About WILLIAM MACKINNON (Melbourne, b. Australia):

Born in 1978 in Melbourne, Australia, Mackinnon earned his Bachelor of Arts from Melbourne University, his Masters of Visual Arts from Victorian College of the Arts and his Post Graduate Diploma from the Chelsea School of Art and Design in London. Exhibited heavily thoroughout Asia, Europe and Australia, Landscape as Self Portrait, marks WILLIAM MACKINNON’s first exhibition in North America.

About Landscape as Self Portrait:

“For me painting is not passive mimicry of what is in front me. I see through my memory. Whether intended or not, every painting is a self-portrait. The roads and places I paint are both specific and amorphous. I want to transport the viewer along roads analogous to life and it’s various stages. They are filled with inclement weather, this is internal weather of the mind; fog, darkness, dips and peaks.”
-WILLIAM MACKINNON on his inspiration

Get to Know MFA’s Australian Artist KATHERINE HATTAM

3 Jan
Katherine Hattam with one of her latest exhibits, Federation Square. Photo: Angela Wylie

Katherine Hattam with one of her latest exhibits, Federation Square. Photo: Angela Wylie

Colours of the hectic city

Gabriella Coslovich for The Age, Australia

November 15, 2010

Katherine Hattam’s art is inspired more by places around Melbourne than by family friend Fred Williams.

ART has been an intrinsic part of Katherine Hattam’s life. Her father, Harold Hattam, was a leading Melbourne gynaecologist and art collector, who eventually gave up medicine, a profession he loved, to take up painting, whose call he could not resist.

His friends included some of Australia’s greatest artists – among them Fred Williams, Arthur Boyd, John Perceval and Charles Blackman – whose work he and wife Kate collected long before it became fashionable. Indeed, it was Boyd who first noticed the remarkable talent of Harold’s daughter Katherine.

”I did these big black and white drawings in my bedroom and I can remember Arthur Boyd came to my parents’ house and he said, ‘Take her out of school’, and my parents both went, ‘No’,” Katherine says.

Not that she minded terribly much. Academically gifted, Katherine went to university and studied English literature and political science, developing a fascination with psychoanalysis along the way. Her love of art, however, never left her – and, unlike her father, she forged a career in it from the start.

Hattam is largely self-taught. She made and exhibited work for 10 years before starting a master’s in fine art at the Victorian College of the Arts. By then, she was 38, twice married and the mother of three.

Her work has been bought by significant public and private institutions, including the National Gallery of Australia, National Gallery of Victoria and Queensland Art Gallery. But Hattam still struggles with the ”impossible combination of obsession and self-doubt” that is perhaps the mark of an artist’s life. Her latest solo exhibition, which opened at the John Buckley Gallery in Richmond on the weekend, was 2½ years in the making, with plenty of ”duds” destroyed along the way. Experimentation and failure was a fundamental part of the process and led to a breakthrough – Hattam’s first exhibition composed entirely of paintings. About half are in gouache, a medium that points to the influence of her father and Fred Williams.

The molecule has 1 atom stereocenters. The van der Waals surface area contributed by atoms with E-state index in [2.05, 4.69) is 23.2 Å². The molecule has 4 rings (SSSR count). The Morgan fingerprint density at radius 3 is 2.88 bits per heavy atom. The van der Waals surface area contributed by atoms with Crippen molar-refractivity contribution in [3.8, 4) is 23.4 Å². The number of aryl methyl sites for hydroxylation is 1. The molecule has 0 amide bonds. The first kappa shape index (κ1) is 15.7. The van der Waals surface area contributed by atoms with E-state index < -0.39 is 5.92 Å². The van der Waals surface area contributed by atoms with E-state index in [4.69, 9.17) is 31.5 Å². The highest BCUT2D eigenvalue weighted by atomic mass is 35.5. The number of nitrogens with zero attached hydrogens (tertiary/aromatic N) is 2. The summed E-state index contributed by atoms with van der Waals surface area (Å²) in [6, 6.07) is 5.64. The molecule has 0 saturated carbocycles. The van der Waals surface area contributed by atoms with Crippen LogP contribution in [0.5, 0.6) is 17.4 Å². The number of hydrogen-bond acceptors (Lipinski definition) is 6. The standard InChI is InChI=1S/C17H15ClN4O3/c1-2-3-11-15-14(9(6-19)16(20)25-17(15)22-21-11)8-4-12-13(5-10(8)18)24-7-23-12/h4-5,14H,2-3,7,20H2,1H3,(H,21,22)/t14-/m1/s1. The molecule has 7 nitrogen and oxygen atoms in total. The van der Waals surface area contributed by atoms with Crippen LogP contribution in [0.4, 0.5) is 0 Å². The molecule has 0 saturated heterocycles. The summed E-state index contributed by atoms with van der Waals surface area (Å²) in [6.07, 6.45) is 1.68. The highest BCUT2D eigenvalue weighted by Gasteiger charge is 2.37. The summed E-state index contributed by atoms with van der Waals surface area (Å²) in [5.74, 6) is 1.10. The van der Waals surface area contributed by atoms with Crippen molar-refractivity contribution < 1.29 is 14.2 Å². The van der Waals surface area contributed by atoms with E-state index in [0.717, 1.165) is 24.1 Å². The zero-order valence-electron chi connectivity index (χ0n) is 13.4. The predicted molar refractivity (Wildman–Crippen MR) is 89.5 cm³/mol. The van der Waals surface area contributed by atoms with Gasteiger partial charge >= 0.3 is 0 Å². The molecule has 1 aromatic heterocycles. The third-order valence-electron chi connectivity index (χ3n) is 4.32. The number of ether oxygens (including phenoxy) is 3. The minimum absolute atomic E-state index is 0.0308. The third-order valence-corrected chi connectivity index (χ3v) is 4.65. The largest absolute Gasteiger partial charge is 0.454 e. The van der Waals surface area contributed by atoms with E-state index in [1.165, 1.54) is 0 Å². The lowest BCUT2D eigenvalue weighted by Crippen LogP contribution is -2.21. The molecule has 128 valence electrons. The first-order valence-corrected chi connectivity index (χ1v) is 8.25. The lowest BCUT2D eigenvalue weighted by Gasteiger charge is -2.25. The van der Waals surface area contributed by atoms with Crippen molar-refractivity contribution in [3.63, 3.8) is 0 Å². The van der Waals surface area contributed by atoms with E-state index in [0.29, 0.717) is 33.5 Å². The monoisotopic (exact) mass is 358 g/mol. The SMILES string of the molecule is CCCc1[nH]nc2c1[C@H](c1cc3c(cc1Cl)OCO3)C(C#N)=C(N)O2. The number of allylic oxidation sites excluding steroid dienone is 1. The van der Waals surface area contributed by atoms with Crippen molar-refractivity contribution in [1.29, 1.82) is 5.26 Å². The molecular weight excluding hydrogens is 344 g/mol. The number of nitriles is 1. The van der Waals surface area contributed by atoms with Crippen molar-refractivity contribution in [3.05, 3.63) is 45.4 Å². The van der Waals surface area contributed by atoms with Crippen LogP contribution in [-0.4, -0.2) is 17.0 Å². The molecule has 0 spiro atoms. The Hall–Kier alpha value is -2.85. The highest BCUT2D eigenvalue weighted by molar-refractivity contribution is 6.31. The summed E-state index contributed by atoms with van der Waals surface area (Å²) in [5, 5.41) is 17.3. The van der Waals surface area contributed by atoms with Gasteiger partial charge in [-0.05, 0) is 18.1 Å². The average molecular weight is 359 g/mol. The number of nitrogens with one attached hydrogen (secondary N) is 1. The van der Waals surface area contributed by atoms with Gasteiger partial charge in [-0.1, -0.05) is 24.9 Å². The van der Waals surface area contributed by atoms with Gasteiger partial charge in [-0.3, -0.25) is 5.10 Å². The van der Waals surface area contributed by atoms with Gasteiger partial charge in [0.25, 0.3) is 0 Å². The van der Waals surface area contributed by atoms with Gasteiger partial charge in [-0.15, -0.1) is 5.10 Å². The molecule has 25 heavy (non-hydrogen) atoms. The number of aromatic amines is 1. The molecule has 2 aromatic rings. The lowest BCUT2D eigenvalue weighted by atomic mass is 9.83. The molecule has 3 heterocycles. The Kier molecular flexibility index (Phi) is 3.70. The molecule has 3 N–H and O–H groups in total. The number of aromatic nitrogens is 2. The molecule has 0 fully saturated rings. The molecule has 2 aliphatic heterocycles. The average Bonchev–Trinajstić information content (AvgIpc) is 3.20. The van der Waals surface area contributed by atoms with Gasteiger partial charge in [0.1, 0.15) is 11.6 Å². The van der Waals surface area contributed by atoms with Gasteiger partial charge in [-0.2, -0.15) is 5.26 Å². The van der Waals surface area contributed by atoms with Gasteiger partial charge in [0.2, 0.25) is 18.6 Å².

”As a teenager I went on several painting trips with my father and Fred Williams, to the You Yangs and outlying Melbourne suburbs. Both used gouache on paper to paint out in the landscape. Fred worked fast and with intensity, and I remember watching on a couple of occasions him hosing down one or two which he was not happy with when he got home,” she says.

Stylistically, though, the influence of Williams or her father is slight. Hattam’s paintings have more of a Matissean flavour, and this latest lot are so energised and vibrant, pulsating in glowing pinks, reds, oranges and yellow, that they caused one woman to remark how fitting it was to have a show about ”spring” now that the season had finally arrived in Melbourne.

In fact, the show is not at all about spring, but about Melbourne and is inspired by some of Hattam’s favourite places such as Merri Creek, Federation Square, Princes Park and the Tan track.

”I look at the show now and it looks like a celebration of Melbourne. I went for a walk last night at Princes Park, about seven o’clock, it was a hot, summery evening, I love that, where everyone is out exercising and you have all these amazing coloured clothes, socks, sneakers and caps.”

But the paintings are more than mere colourful landscapes. Hattam’s work is a mesmeric tapestry, hovering between the abstract and the figurative, and includes autobiographical elements and recurring symbols that speak of her interior world, and the tension between the domestic and artistic life.

The bright geometric patterns in the painting Federation Square (pictured above) allude not only to the square’s paving and facade, but also to a stained glass window at her sister’s home in Brooklyn, New York. Other paintings feature Hattam’s dogs Minnie and Olive, and her cat Melba – all three creatures are strikingly (and conveniently) black and white. As for the repeated image of the snakes and ladders board game, it’s a metaphor for the ups and downs of life.

About to turn 60, Hattam remains dynamic and questioning. She regularly attends the shows of younger artists whose works excite and inspire. Among them is her son, William Mackinnon, with whom she has collaborated in the past. Both of them feature in a group show opening at Utopian Slumps next week.

And yet, just as her parents had done with her, Hattam dissuaded young William from going to art school.

”I just think it’s too precarious a life,” Hattam says. ”I love the work, but I hate the precariousness.”